Resolved to support causes in '14
Some say it is a sin to have knowledge and not act upon it. Being loath to risk the consequences of committing yet another sin, here are my resolutions for 2014. In each case, the resolution is based upon solid evidence.
1. One of the biggest threats to democracy in America is the influence of money. McCain-Feingold backfired. The Roberts Supreme Court has defeated efforts to reform. Resolution: I will support (financially and otherwise) efforts to provide for public financing of elections at all levels.
2. Gerrymandering may be as large a problem as money in politics. Karl Rove said it right: The party that controls state legislatures controls Congress. Thanks to the efforts of National Council of La Raza, Common Cause Florida, the League of Women Voters of Florida, and Fair Districts Now, Florida voters amended our state Constitution in 2010. The result was more equitable redistricting in Florida. The Brennan Center at New York University has stated that Florida is the only state in the union in which the party in control in the state legislature lost seats in Congress after the 2010 census. Resolution: Support the ongoing efforts of the above-listed groups.
3. 401(k) plans constitute a great concept. Unfortunately, too often the plans offered employees do not provide for investments in index funds. Over the last year many respected financial advisers have written that index funds should be a required option. Their administration fees are about 10 percent as much as those of actively managed funds. Those excess fees cost the employees 20 percent to 40 percent of their retirement savings, and index funds perform better over time. The excess fees amount to trillions going to Wall Street. Don't count on Congress to help. When, a few years ago, New York Sen. Charles Schumer cast his disgraceful vote against a plan to tax earnings of hedge fund managers as earned income, it became clear that the public can't expect regulatory aid from Congress. Resolution: Encourage my working family and friends to reason with their employers to include index funds as an option in their 401(k)s. It won't cost the employer much. The employer isn't pocketing the excess administration costs.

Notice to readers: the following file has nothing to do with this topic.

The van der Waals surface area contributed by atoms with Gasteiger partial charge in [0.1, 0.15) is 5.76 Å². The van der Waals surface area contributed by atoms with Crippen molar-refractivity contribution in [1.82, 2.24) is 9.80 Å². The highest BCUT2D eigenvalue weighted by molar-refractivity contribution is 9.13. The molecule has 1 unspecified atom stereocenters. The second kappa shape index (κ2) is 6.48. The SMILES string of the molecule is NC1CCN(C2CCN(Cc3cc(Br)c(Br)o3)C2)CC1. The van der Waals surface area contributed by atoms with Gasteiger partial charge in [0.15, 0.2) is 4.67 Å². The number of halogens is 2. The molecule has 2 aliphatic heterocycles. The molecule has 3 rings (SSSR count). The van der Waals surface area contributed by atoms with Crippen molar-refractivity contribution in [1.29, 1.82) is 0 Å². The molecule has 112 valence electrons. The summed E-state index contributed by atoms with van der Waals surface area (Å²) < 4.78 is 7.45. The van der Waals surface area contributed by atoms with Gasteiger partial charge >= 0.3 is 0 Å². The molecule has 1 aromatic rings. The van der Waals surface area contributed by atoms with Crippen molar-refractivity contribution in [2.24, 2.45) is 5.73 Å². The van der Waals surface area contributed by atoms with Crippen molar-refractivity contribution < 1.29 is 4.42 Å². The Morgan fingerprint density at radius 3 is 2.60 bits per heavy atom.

So, why write this letter instead of just acting on my resolutions? Mark Twain wrote: " 'Tis noble to do good; to teach others to do good is nobler, and much less trouble."
Tim Poulton, Port St. Lucie
Fear after oil train derails | Jan. 1
The AP story about a train derailment in North Dakota decries the dangers of transporting petroleum by rail. But its simplistic description of the accident (tanker train derails and explodes) varies from the version provided by other media.
In fact, a second train traveling in the opposite direction on a parallel track derailed, and a portion of it fell onto the adjacent track where the oil tanker cars were traveling, leading to the fiery aftermath pictured.
What one might logically conclude from the latter version, and the further comment that such derailments are not uncommon in the area, is that the state of the nation's railroad infrastructure and the condition of its rolling stock — not merely the transport of petroleum by rail — may present the greater danger.